To start this off correctly: human beings respond poorly when you confront them and try to get them to change their mind about something. Being proven wrong is upsetting and people often respond as if they’re being physically attacked. Moreover, when talking about something less concrete and more nebulous, people find it easier to dig in and refuse to change their minds. So when Uncle Steve rolls up to your house in his Trump-themed pickup and tells you about how immigrants are stealing drugs and doing jobs, he’s unlikely to change his mind when you say that maybe that’s a load of bullshit.
But other people simply haven’t had time to sip from the neverending faucet of nightmares, so they might be underinformed. Underinformed people – people looking to fill holes in their knowledge – can be swayed. Here are some things to sway them.
“Don’t Republicans want to lower taxes?”
Republican Senator Rick Scott of Florida says that poor Americans don’t have “skin in the game” when it comes to the federal government because they generally don’t pay income taxes. His pitch is to establish some form of minimum tax – the same kind of thing the Biden administration recently established for corporations to stop them from avoid income tax – that could add billions to federal coffers on the backs of the lowest-income workers.
Republicans have been itching over this for a while. Famously, 2012 presidential nominee Mitt Romney was caught in a ‘live mic’ situation lamenting that roughly half of all U.S. households pay no income tax. A lot of those folks are seniors and the rural poor, both of which are key Republican constituencies.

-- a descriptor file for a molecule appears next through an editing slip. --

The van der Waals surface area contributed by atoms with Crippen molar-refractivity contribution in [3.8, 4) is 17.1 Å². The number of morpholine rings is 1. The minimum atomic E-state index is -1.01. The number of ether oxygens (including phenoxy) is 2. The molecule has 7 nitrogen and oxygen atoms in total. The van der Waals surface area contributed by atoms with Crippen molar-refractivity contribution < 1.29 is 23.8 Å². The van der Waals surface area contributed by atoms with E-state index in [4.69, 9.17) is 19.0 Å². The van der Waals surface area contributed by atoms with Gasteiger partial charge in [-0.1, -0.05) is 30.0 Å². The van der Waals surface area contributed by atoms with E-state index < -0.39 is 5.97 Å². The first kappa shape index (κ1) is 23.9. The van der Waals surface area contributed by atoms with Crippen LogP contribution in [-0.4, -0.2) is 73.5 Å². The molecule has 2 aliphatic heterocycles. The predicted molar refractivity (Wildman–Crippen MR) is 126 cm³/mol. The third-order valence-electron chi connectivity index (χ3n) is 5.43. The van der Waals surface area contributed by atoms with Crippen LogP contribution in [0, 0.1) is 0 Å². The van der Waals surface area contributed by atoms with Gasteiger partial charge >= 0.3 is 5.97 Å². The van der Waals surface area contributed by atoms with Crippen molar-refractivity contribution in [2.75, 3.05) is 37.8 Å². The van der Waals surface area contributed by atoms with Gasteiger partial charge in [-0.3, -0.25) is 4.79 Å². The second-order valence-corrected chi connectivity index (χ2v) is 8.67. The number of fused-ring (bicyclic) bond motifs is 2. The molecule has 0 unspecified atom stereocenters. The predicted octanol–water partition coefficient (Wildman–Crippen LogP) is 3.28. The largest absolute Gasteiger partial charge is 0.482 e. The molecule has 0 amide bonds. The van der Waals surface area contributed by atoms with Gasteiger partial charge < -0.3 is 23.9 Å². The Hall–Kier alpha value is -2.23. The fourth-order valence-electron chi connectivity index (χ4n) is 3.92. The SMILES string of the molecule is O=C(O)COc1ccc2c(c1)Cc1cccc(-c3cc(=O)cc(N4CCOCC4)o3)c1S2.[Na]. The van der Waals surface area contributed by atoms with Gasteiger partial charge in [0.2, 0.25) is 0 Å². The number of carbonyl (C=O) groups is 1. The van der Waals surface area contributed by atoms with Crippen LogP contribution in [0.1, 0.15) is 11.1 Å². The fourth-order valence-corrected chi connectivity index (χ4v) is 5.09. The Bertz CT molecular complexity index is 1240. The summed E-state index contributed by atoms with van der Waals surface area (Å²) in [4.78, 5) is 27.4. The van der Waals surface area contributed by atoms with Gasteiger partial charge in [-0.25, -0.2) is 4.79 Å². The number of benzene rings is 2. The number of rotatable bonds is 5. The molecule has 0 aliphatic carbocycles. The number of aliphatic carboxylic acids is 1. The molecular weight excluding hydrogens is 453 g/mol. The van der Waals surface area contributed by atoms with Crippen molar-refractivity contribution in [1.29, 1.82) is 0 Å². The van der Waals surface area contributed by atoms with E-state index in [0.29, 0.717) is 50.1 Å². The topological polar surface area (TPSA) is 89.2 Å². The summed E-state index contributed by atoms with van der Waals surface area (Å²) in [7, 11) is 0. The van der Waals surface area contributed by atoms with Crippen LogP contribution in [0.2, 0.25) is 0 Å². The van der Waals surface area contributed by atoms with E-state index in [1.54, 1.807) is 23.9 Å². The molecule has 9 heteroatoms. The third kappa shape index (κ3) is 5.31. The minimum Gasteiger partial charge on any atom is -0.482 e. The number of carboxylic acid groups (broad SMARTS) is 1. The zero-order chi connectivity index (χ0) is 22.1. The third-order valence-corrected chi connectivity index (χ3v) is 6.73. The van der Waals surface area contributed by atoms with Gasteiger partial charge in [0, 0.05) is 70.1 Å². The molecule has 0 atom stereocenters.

Back in 2010, Republicans were enamored with the idea of a national sales tax, which could transfer some of the tax burden off wealthy folks and onto lower-income households, too. In 2012, Herman Cain reworked this into the 9-9-9 Plan, which reduced the income tax to 9% and created a national 9% sales tax. Economist Jared Bernstein said the plan would have an obvious impact on lower-income households, where much of the money earned from work (which is subject to the 9% tax) is used to buy goods (subject to the 9% tax), which the Washington Post determined ultimately meant lower-income families would see a higher, not lower, tax burden.
The 2001 and 2003 tax cuts, championed by and enacted during the Bush administration, helped rich Americans get far richer. The conservative Tax Foundation noted in 2010 that the percentage benefits were generally better for lower-income earners and it’s only “if raw dollar amounts per person is what one measures, then the higher-income the person, the more benefits the tax cuts delivered.” And yet the reverse logic is used now to pitch a minimum income tax: sure, your income tax will go up a little bit, but if you think about it’s nothing compared to how much rich people pay – in pure dollar terms.
What Democrats have done: In addition to the aforementioned corporate minimum tax, Democrats attempted to expand a child care tax credit designed to help families pay for child care (which lowered their tax burden to do it). That plan was killed when West Virginia Democrat Joe Manchin opposed it, but it would not take much to restart it – if Democrats can win at least one more Senate seat.
“I want to ensure local control over our schools.”
That’s very reasonable! Republicans do not want you to have that.
No, really. Republicans have repeatedly taken steps to strip local school districts of authority. Maine GOP nominee for governor Paul LePage wants the state to be able to strip funds from schools that offer “woke” curricula. Florida Governor Ron DeSantis has barred public schools from teaching about racism or racial division in American history. Arizona Republicans want to limit the state’s public schools because of “distractions” that one politician called “inherently evil and immoral and backwards” which are things like learning about racism and sexism.